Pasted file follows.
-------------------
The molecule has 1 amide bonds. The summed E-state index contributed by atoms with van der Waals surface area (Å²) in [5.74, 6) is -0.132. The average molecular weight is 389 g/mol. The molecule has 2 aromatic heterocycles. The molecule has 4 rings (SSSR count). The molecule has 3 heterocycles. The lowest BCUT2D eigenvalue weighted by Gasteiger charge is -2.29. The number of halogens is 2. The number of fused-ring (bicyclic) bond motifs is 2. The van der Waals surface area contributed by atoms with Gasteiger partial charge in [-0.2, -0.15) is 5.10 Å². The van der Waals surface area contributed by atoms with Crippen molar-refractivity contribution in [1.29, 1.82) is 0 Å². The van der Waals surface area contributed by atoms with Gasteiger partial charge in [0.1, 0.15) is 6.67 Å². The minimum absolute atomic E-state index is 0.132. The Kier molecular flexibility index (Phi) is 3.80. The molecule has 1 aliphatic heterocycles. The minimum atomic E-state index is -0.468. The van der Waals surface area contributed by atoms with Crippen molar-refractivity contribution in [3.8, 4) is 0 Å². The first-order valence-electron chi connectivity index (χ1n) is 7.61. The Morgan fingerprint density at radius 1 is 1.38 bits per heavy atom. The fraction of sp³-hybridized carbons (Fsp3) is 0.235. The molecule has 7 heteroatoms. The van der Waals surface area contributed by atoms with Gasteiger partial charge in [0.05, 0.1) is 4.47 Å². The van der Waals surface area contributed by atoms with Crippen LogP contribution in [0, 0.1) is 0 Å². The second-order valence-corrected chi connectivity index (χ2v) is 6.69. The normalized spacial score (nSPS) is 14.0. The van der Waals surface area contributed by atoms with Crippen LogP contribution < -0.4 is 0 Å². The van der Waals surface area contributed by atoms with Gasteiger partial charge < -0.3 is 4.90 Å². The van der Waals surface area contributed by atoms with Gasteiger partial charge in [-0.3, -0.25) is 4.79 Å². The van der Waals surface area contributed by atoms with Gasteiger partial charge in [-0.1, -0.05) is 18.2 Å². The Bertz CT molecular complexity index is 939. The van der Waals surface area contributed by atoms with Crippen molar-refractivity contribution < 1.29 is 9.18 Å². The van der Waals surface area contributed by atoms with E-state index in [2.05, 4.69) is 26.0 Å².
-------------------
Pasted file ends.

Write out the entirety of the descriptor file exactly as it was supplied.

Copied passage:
The molecule has 1 amide bonds. The summed E-state index contributed by atoms with van der Waals surface area (Å²) in [5.74, 6) is -0.132. The average molecular weight is 389 g/mol. The molecule has 2 aromatic heterocycles. The molecule has 4 rings (SSSR count). The molecule has 3 heterocycles. The lowest BCUT2D eigenvalue weighted by Gasteiger charge is -2.29. The number of halogens is 2. The number of fused-ring (bicyclic) bond motifs is 2. The van der Waals surface area contributed by atoms with Gasteiger partial charge in [-0.2, -0.15) is 5.10 Å². The van der Waals surface area contributed by atoms with Crippen molar-refractivity contribution in [1.29, 1.82) is 0 Å². The van der Waals surface area contributed by atoms with Gasteiger partial charge in [0.1, 0.15) is 6.67 Å². The minimum absolute atomic E-state index is 0.132. The Kier molecular flexibility index (Phi) is 3.80. The molecule has 1 aliphatic heterocycles. The minimum atomic E-state index is -0.468. The van der Waals surface area contributed by atoms with Crippen molar-refractivity contribution in [3.8, 4) is 0 Å². The first-order valence-electron chi connectivity index (χ1n) is 7.61. The Morgan fingerprint density at radius 1 is 1.38 bits per heavy atom. The fraction of sp³-hybridized carbons (Fsp3) is 0.235. The molecule has 7 heteroatoms. The van der Waals surface area contributed by atoms with Gasteiger partial charge in [0.05, 0.1) is 4.47 Å². The van der Waals surface area contributed by atoms with Crippen LogP contribution in [0, 0.1) is 0 Å². The second-order valence-corrected chi connectivity index (χ2v) is 6.69. The normalized spacial score (nSPS) is 14.0. The van der Waals surface area contributed by atoms with Crippen LogP contribution < -0.4 is 0 Å². The van der Waals surface area contributed by atoms with Gasteiger partial charge < -0.3 is 4.90 Å². The van der Waals surface area contributed by atoms with Gasteiger partial charge in [-0.3, -0.25) is 4.79 Å². The van der Waals surface area contributed by atoms with Gasteiger partial charge in [-0.1, -0.05) is 18.2 Å². The Bertz CT molecular complexity index is 939. The van der Waals surface area contributed by atoms with Crippen molar-refractivity contribution < 1.29 is 9.18 Å². The van der Waals surface area contributed by atoms with E-state index in [2.05, 4.69) is 26.0 Å².